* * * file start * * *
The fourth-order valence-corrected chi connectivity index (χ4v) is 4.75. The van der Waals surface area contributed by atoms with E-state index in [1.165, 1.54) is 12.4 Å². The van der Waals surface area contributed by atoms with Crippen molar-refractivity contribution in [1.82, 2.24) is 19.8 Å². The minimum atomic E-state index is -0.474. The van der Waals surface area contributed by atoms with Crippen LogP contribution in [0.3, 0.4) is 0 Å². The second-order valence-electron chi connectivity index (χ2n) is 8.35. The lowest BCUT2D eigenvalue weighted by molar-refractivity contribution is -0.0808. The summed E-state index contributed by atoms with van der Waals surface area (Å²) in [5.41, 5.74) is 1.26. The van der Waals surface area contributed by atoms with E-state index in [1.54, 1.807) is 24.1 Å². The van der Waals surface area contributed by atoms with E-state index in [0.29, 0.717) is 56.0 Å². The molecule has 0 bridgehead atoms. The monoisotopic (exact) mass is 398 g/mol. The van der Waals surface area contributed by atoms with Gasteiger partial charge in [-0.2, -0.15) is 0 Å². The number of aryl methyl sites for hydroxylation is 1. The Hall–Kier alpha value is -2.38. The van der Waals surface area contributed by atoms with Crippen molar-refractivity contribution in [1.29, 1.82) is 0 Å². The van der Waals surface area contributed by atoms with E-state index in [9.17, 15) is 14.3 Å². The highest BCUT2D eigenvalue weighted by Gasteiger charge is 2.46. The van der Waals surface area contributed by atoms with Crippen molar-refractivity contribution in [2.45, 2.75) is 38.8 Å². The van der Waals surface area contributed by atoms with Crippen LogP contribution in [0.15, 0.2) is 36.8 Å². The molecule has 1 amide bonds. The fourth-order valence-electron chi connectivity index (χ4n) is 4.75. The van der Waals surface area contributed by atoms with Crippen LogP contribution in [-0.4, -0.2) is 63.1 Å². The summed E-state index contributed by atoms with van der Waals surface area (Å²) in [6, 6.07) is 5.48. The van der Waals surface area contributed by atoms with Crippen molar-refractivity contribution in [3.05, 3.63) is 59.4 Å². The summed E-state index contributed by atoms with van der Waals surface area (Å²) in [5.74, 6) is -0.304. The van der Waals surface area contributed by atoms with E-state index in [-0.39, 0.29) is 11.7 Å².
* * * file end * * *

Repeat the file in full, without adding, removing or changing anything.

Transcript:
The fourth-order valence-corrected chi connectivity index (χ4v) is 4.75. The van der Waals surface area contributed by atoms with E-state index in [1.165, 1.54) is 12.4 Å². The van der Waals surface area contributed by atoms with Crippen molar-refractivity contribution in [1.82, 2.24) is 19.8 Å². The minimum atomic E-state index is -0.474. The van der Waals surface area contributed by atoms with Crippen LogP contribution in [0.3, 0.4) is 0 Å². The second-order valence-electron chi connectivity index (χ2n) is 8.35. The lowest BCUT2D eigenvalue weighted by molar-refractivity contribution is -0.0808. The summed E-state index contributed by atoms with van der Waals surface area (Å²) in [5.41, 5.74) is 1.26. The van der Waals surface area contributed by atoms with E-state index in [1.54, 1.807) is 24.1 Å². The van der Waals surface area contributed by atoms with E-state index in [0.29, 0.717) is 56.0 Å². The molecule has 0 bridgehead atoms. The monoisotopic (exact) mass is 398 g/mol. The van der Waals surface area contributed by atoms with Gasteiger partial charge in [-0.2, -0.15) is 0 Å². The number of aryl methyl sites for hydroxylation is 1. The Hall–Kier alpha value is -2.38. The van der Waals surface area contributed by atoms with Crippen molar-refractivity contribution in [1.29, 1.82) is 0 Å². The van der Waals surface area contributed by atoms with E-state index in [9.17, 15) is 14.3 Å². The highest BCUT2D eigenvalue weighted by Gasteiger charge is 2.46. The van der Waals surface area contributed by atoms with Crippen molar-refractivity contribution in [2.45, 2.75) is 38.8 Å². The van der Waals surface area contributed by atoms with Crippen LogP contribution in [0.15, 0.2) is 36.8 Å². The molecule has 1 amide bonds. The fourth-order valence-electron chi connectivity index (χ4n) is 4.75. The van der Waals surface area contributed by atoms with Crippen LogP contribution in [-0.4, -0.2) is 63.1 Å². The summed E-state index contributed by atoms with van der Waals surface area (Å²) in [6, 6.07) is 5.48. The van der Waals surface area contributed by atoms with Crippen molar-refractivity contribution in [3.05, 3.63) is 59.4 Å². The summed E-state index contributed by atoms with van der Waals surface area (Å²) in [5.74, 6) is -0.304. The van der Waals surface area contributed by atoms with E-state index in [-0.39, 0.29) is 11.7 Å².